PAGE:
High above the Penang Bridge
For the longest time now, there has been major ongoing work on the three-lane centre-span of the Penang Bridge. The work seems never-ending. Many motorists are puzzled about the long-term closure of the far left lanes on the centre span.
Only two of the three lanes on the centre-span are in use, aggravating the congestion on the slope uphill towards the middle of the bridge. A second (middle-lane) of the bridge is usually closed late at night to avoid worsening peak hour congestion but that creates traffic snarls even at 1.00am.
What is really going on?
When the Penang Bridge was first built, it was designed to last about 120 years. The expert designers assumed the bridge would have to cater for the maximum weight-load possible – that is, they assumed a traffic weight-load equivalent to three lanes each way of stationary heavy vehicles on the centre span.
This is what the underside of the bridge looks like
These designers never expected major work to be undertaken barely 20 years after the bridge was first open to traffic. The work now involves replacing nearly all the steel cables on the centre span.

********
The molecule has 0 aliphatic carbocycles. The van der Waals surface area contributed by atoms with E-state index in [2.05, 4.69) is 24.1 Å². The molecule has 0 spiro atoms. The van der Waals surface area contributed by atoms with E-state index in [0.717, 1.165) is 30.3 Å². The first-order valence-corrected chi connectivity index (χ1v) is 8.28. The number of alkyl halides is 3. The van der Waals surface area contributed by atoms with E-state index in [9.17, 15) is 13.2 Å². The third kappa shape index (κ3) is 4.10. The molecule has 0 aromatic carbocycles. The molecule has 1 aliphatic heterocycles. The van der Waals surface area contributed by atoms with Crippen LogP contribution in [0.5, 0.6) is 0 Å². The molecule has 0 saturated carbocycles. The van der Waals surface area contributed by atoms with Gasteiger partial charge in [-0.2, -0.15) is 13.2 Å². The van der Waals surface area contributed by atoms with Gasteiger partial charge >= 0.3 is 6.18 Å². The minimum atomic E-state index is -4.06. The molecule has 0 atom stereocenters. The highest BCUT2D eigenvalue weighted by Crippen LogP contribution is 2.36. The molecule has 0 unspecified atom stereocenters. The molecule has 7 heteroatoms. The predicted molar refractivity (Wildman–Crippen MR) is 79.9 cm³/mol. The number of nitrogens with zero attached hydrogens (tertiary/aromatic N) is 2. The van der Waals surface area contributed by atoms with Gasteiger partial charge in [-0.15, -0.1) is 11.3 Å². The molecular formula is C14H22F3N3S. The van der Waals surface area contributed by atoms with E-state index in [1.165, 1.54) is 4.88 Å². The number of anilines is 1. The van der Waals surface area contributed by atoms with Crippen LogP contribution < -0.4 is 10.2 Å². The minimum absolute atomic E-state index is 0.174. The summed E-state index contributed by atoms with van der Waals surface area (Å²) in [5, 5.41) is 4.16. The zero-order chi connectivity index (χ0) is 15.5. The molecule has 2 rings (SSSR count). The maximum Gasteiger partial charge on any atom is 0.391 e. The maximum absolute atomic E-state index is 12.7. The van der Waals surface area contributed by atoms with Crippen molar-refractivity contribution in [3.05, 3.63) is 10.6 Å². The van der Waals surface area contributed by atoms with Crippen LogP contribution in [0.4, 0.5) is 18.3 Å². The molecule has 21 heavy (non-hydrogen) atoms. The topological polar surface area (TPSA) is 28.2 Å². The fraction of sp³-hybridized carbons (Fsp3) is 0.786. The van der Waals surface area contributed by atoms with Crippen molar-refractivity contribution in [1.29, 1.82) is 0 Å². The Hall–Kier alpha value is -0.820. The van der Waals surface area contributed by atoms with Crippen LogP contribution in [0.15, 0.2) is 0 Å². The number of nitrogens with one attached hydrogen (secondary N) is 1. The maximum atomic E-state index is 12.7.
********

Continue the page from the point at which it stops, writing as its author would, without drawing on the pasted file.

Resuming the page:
Changing the cables: A delicate task
It is being undertaken by a French company, Freyssinet, using their latest generation 37-strand, 85m-long HD2000 models – 117 cables to be exact – under a joint venture UEMC-Freyssinet Consortium.
It is a massive, highly delicate undertaking to change the cables while the bridge is still being used. It will be a huge challenge to maintain the original structural integrity of the bridge.
But there are rumblings within engineering circles in Penang. Not all engineers are convinced that most of the cables need to be changed. After all, they have learnt that the original cables appear in good condition. They also know that the bridge was built to last 120 years. So why change the cables? They are also wondering why some of the key people involved in the original bridge design were apparently not consulted before the replacement of cables was undertaken.
UEM needs to tell the public exactly what went wrong with the original structure – if at all – and if/why the original designers were apparently not asked to investigate and hand in a report. Do the cables need to be changed? And why?